The School for Ethics and Global Leadership


Date: Apr 3nd, 2014

The Odyssey. It is an SEGL rite-of-passage: part personal discovery, part hard work, and all opportunity.  Week one (which we undertook the week before Spring Break) is a personal solo expedition that is best not explained in detail here.  Suffice it to say that it involves a personal inventory, three individualized locations, deep questions, and extensive journaling; afterwards, the students were full of insight at our traditional (and secular) Quaker-style meeting.  This experience, created specifically for each student by our faculty, is the springboard to the second part of the Odyssey.

Week two is a bit less enigmatic: given her or his experience this semester (including the first week of The Odyssey), each student designs her or his own case study: discovering and corresponding with experts, setting up appointments, creating an itinerary, creating and asking questions, and taking notes.

Why do The Odyssey?  In the spring of 2010, our faculty read a piece by the noted Yale University professor John Lewis Gaddis.  The piece describes a famous “Grand Strategy” course offered at Yale, which includes an opening “school of the classics” (in which students are exposed to classic ideas and theories in order to build their knowledge base), a closing “school of responsibility” (in which students are pushed in an elaborate crisis simulation), and a central, Odyssey-like “school of surprise.”  (We have a number of graduates who may soon take the class at Yale!)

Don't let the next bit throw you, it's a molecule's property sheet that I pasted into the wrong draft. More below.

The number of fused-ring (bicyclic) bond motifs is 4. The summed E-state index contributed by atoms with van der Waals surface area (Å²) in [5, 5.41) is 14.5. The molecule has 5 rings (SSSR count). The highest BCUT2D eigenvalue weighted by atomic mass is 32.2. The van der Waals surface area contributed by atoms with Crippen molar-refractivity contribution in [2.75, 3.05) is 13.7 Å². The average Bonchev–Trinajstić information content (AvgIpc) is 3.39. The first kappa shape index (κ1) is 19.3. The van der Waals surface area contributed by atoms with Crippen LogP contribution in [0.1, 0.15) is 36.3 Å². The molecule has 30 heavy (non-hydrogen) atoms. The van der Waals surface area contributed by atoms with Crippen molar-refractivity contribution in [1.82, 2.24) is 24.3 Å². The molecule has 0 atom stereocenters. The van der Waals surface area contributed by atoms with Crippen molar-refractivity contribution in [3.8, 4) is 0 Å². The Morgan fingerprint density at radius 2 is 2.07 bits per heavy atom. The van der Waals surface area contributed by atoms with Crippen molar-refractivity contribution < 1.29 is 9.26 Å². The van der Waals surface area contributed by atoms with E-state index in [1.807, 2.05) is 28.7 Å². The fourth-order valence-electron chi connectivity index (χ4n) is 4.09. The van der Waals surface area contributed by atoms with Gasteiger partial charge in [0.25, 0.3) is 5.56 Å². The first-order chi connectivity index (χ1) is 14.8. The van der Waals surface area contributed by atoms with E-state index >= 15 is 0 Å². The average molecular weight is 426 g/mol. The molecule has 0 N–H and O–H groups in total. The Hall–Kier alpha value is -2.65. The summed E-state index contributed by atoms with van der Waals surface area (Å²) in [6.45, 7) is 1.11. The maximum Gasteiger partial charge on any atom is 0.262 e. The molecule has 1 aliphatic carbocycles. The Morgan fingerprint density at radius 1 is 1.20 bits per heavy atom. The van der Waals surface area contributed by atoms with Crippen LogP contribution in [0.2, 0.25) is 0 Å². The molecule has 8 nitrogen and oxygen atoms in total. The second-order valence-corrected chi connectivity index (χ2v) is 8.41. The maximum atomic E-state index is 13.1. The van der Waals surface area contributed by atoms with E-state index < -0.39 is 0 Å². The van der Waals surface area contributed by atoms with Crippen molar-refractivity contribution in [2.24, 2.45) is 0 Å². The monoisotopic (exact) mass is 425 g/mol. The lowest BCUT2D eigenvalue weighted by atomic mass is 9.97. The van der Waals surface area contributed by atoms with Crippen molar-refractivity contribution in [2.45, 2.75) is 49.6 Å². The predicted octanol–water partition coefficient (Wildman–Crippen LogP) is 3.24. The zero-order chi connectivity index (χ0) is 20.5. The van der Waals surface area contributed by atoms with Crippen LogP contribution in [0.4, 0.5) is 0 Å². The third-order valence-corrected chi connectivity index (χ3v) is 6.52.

Having already arrived at roughly the same opening and closing ideas, we were inspired to create a practical, solo experience that would force students to use their SEGL knowledge toolkits in order to prep them for real responsibility in the future.  In short, there is more to learning than reading what a teacher puts in front of you and prepping for an exam.  And there is more to leadership than having a bake sale or clicking “Like” on a Facebook page.

Here’s to a meaningful second half of the Odyssey!

You can download the speech that inspired the Odyssey here.

P.S. You may be wondering about the picture at the top of this blog post.  Our Director, Noah Bopp, plays in a recreational basketball league, and a few weeks ago our students surprised him at a game.  90 minutes, many boisterous cheers, and a few hand-lettered signs (several jokingly compared Noah to Vladimir Putin: “WHAT WOULD PUTIN DO?” etc.) later, Noah’s team–the Crisco All-Stars–emerged victorious.  Playoffs begin next week.